Where does your organization rank in the realm of interactive marketing? Are you best in class at application of your brand online? Are you poised for the invariable changes that will affect this area of your brand? Read this Q&A if you would like to learn astute insights into the world of opportunity — and risk — that can affect your performance in the brave new world of digital brand management.
Eamon Sisk joined IridiumGroup as part of our continued investment in an “A-Class” level of capabilities for interactive communications. Eamon has worked for over eight years as an independent consultant, analyzing organizational platforms to evaluate all channels of brand expression online. Since joining our firm, he has led weekly professional development meetings for our entire staff, lecturing on the latest advances in technology and digital/interactive communications. I have personally witnessed the transformative benefits of having someone so insightful and passionate about the subject on our team. We have gone from a good interactive design group to a smart, talented team of professionals that are adept not only in design, but in content structure, architecture, and emerging technologies.
I sat down with Eamon to pose a few questions about brand management in social media, email campaigns and newsletters, microsites, and on flagship corporate websites.
Q. Social media has realized rampant expansion, but I’ve seen a bit of a backlash in recent months. What is its true value as a marketing platform? Isn’t it mostly valuable as a research tool for R+D units, less so as a way to create an experience for the consumer?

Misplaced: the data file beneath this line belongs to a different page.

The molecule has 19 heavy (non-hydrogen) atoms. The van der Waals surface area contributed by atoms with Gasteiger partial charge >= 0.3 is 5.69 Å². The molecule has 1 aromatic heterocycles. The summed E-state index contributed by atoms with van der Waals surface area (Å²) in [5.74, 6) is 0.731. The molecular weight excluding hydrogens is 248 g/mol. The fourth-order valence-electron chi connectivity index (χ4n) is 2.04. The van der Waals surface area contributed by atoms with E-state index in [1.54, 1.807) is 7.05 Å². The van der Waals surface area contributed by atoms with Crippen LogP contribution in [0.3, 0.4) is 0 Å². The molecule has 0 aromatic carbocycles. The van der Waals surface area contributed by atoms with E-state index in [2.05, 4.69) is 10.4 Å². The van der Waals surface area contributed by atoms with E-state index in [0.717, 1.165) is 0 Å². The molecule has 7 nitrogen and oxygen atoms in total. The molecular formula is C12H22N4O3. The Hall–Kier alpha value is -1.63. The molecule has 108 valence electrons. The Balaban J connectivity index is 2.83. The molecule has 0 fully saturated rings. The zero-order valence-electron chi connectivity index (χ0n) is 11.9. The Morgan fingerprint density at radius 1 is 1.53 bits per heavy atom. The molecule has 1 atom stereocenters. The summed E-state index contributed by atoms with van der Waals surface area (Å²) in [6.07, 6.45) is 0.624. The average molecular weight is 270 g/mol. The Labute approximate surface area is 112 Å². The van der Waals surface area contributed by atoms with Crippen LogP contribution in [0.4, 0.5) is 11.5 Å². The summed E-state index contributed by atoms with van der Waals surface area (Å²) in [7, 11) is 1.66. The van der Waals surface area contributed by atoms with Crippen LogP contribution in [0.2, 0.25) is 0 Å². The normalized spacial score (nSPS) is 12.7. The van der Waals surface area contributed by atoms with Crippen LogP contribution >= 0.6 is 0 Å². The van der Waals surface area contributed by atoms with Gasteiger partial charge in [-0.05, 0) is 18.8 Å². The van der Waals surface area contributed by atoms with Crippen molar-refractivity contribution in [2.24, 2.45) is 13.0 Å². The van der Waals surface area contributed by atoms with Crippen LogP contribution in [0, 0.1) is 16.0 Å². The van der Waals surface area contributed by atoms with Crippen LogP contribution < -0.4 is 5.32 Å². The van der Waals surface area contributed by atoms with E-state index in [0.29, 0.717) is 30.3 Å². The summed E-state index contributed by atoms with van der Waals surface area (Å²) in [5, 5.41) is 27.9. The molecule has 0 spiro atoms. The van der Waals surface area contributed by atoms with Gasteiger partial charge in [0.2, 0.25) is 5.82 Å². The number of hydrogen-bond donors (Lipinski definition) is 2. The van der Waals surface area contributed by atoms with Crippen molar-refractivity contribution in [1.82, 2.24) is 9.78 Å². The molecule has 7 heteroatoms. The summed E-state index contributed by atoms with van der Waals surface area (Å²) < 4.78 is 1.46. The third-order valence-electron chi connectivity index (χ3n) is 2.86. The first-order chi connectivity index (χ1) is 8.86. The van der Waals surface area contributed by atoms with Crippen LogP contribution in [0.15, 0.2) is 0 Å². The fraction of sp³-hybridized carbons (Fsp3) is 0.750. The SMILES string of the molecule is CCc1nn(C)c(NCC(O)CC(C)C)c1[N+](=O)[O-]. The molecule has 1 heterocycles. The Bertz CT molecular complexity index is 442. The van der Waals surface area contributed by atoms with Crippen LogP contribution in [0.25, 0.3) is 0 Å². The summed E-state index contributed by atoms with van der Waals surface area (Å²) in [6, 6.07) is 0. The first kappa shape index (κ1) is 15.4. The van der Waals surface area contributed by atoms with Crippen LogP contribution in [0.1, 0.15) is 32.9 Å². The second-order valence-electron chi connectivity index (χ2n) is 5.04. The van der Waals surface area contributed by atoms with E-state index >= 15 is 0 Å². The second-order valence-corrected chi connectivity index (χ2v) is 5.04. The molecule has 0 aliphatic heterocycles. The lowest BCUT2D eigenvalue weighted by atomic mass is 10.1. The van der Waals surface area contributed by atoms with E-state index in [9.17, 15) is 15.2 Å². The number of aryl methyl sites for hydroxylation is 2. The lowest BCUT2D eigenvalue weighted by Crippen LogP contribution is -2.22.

A. Social media provides a valuable opportunity for businesses to connect with their customers in a way that would be very difficult to do prior to its existence. I would argue it’s valuable for all aspects of your business. Sustainable growth, improving customer relationships (strengthening your brand), and insights for new market growth are just a few that stand to gain something from the social media platform.
Q. You have taught our firm a lot about something called Responsive Design for web. Can you share a brief idea of what this is, for those who want to learn more?
A. The way we consume the web is constantly evolving. With an ever-growing number of internet-enabled devices of all shapes and sizes, how do we ensure our audience is receiving a quality experience no matter what device they are using? Responsive web design addresses these concerns by tailoring the presentation of the content to the device in a way that is clear and functional. As a result, this makes your content easy to manage and update, unlike one-off, native applications created for each channel.
Q. You read and discuss this with peers constantly. You’re clearly a good prognosticator and passionate about where the technology is headed in 3 years, 5 years, and beyond. In 100 words or less, can you share a vision?